Wednesday, March 11, 2015

Marble Fireplace Reveal!

Ben's parents and brother came out to help us on the 28th of February.  Since Ben's dad is a professional contractor, we saved our two hardest projects for him to solve.  

1. Install the marble fireplace

2. Switch the weighted swinging door from upstairs to downstairs
(between the kitchen and dining room)

Neither of these seemed possible with our skills.  I imagined that the swinging door had a counterweight (like our windows did, I'm not just making things up) that was installed in the wall or floor.  It doesn't, it's all mechanisms contained within the door.  So they did that in about 5 seconds.  

But no one expected the fireplace to be easy.  Firstly, it's over 100 years old.  It had been rotting out in some guy's backyard with tree roots growing on it.  At some point before we got it, one side piece had broken.  At some point after we got it, the same side piece had broken again in a different place.  It's made out of statuary marble, which is pure white with occasional veining in lightest grey.  Lovely, but extremely fragile.  This thing is so powdery and soft that it's basically heavy chalk.

Plus, all these little, broken, powdery sidepieces had to come together to hold up a 200 lb mantel top and a carved frontpiece.

I would have thought it was impossible if they hadn't done it 100 years ago with far inferior glues.  Optimism!

So the guys hauled all of the 9 pieces upstairs and started dremel-ing the ancient glue bits off of them.  At this point, I left the house because I was pretty sure I was making everyone nervous, hovering around saying "Please don't break it."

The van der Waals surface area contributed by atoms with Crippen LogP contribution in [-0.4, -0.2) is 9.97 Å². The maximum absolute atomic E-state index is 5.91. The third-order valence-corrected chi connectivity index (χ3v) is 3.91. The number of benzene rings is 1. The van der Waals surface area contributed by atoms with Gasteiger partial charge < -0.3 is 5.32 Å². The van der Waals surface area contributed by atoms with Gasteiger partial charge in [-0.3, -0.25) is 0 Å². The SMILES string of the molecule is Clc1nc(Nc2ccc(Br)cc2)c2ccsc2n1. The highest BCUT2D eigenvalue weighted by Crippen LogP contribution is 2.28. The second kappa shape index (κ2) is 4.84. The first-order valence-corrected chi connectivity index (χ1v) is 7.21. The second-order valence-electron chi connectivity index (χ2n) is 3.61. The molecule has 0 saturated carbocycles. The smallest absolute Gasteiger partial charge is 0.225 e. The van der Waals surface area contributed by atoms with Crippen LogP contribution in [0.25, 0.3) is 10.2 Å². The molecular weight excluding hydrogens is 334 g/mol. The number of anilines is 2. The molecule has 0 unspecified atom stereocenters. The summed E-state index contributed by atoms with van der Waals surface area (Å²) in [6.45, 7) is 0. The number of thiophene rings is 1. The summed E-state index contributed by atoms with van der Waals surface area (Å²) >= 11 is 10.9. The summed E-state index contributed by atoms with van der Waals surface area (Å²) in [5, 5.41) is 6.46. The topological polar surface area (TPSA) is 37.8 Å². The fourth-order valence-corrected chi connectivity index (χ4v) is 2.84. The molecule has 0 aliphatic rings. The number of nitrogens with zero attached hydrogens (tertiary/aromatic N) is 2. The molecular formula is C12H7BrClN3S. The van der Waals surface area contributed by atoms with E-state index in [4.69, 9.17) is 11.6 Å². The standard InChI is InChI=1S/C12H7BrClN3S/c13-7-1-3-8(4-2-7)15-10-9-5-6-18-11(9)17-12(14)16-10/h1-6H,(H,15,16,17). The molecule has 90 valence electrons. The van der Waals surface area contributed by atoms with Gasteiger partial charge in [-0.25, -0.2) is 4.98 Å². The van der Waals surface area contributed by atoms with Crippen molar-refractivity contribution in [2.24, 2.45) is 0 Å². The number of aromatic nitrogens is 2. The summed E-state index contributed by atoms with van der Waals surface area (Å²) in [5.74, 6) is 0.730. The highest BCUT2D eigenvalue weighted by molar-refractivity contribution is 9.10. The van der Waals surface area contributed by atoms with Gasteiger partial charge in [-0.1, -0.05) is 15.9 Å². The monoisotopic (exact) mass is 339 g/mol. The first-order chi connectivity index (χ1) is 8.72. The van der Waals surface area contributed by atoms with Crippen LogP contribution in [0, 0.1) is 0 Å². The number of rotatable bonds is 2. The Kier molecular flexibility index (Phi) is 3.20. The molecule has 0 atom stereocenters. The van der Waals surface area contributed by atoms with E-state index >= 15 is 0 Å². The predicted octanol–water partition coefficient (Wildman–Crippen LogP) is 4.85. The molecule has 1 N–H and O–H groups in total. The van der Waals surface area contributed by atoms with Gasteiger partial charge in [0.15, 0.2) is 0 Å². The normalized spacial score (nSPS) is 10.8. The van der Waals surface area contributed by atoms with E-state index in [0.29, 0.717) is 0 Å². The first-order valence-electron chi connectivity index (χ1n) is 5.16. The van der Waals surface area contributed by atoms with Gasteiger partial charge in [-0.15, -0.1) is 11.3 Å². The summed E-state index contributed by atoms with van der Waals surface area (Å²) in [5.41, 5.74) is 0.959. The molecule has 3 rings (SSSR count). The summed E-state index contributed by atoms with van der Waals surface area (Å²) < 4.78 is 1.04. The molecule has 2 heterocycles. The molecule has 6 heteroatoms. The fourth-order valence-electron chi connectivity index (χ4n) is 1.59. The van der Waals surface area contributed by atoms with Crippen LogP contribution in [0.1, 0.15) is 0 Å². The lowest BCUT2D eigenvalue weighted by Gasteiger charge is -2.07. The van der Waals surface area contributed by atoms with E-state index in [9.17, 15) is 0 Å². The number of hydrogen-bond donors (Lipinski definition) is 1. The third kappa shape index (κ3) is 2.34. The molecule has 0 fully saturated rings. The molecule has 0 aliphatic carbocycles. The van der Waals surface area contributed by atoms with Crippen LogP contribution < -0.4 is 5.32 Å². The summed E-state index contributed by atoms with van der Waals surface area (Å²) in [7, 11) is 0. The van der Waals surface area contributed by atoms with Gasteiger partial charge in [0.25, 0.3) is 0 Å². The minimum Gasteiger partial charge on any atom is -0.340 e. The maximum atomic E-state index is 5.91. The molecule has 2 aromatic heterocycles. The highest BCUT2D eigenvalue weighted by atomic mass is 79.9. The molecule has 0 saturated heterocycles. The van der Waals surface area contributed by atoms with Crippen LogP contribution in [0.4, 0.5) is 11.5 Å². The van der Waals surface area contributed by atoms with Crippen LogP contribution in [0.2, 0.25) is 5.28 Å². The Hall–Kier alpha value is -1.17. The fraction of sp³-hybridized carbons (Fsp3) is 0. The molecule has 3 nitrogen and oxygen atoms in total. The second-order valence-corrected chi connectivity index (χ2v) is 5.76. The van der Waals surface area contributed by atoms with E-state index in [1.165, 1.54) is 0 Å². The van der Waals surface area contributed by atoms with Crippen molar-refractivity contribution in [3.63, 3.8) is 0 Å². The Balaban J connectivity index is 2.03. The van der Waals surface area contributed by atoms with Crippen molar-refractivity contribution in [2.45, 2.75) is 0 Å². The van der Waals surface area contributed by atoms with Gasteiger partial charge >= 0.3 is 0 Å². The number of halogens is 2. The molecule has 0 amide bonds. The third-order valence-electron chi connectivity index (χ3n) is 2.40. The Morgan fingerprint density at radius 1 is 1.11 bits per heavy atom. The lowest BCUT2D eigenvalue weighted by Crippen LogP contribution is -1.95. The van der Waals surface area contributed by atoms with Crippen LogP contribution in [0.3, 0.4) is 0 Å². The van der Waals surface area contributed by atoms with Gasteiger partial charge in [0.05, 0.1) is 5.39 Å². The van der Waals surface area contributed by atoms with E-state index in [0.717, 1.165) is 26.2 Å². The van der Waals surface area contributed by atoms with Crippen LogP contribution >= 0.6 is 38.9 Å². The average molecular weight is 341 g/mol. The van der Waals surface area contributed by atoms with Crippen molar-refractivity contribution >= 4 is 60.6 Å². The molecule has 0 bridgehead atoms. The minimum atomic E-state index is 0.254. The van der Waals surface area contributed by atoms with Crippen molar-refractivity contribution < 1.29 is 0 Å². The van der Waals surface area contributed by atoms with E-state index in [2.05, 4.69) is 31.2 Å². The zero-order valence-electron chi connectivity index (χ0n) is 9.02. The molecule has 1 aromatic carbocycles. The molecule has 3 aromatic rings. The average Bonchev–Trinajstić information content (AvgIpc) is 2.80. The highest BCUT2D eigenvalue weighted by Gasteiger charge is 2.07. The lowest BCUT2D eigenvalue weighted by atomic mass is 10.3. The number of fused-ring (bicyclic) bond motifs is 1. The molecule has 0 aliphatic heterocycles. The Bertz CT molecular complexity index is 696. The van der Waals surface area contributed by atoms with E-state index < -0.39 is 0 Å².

Instead I went to the mailbox and pulled this adorable pug card out of the mailbox!  So cute!


They built a frame out of wood to support the pieces.  (This is OK because the firebox is not usable anymore, chimney is long gone).  Then, they shoved a bunch of insulation inside.  The fireplace does make the room warmer after all!  Then they glued all the pieces to each other and to the wood frame.

For about a week, everything was held in place with reinforcing boards as well, but we finally took the reinforcements off when we were sure that it was dry.  Then it was time for touch-ups!  Here I am, straight out of bed, Saturday morning, sanding the fireplace with fine grade sandpaper to clean it.  It does a great job of removing old stains that we on there from its time outside.  


Then we painted the wood that still showed.  I used a little sample pot of ACE paint, color-matched to Benjamin Moore "Onyx" which was promised to be a true black that never looks blue, and so it is.  We installed our antique summer cover from New Orleans on the front, put up the mirror we got for $60 in Grand Rapids MI, and voila!


I think it makes the house look so stately.  (Even though we need to finish up our trim--- the work is never done...)


1 comment:

  1. That fireplace is looking rather regal. It certainly looks storied there, with the marble work and the classical pallete. I just hope that it fireplace delivers enough to deserve all the attention. Thanks for sharing that! All the best!

    Lindsey Mckenzie @ Buchanan Fire & OutDoor

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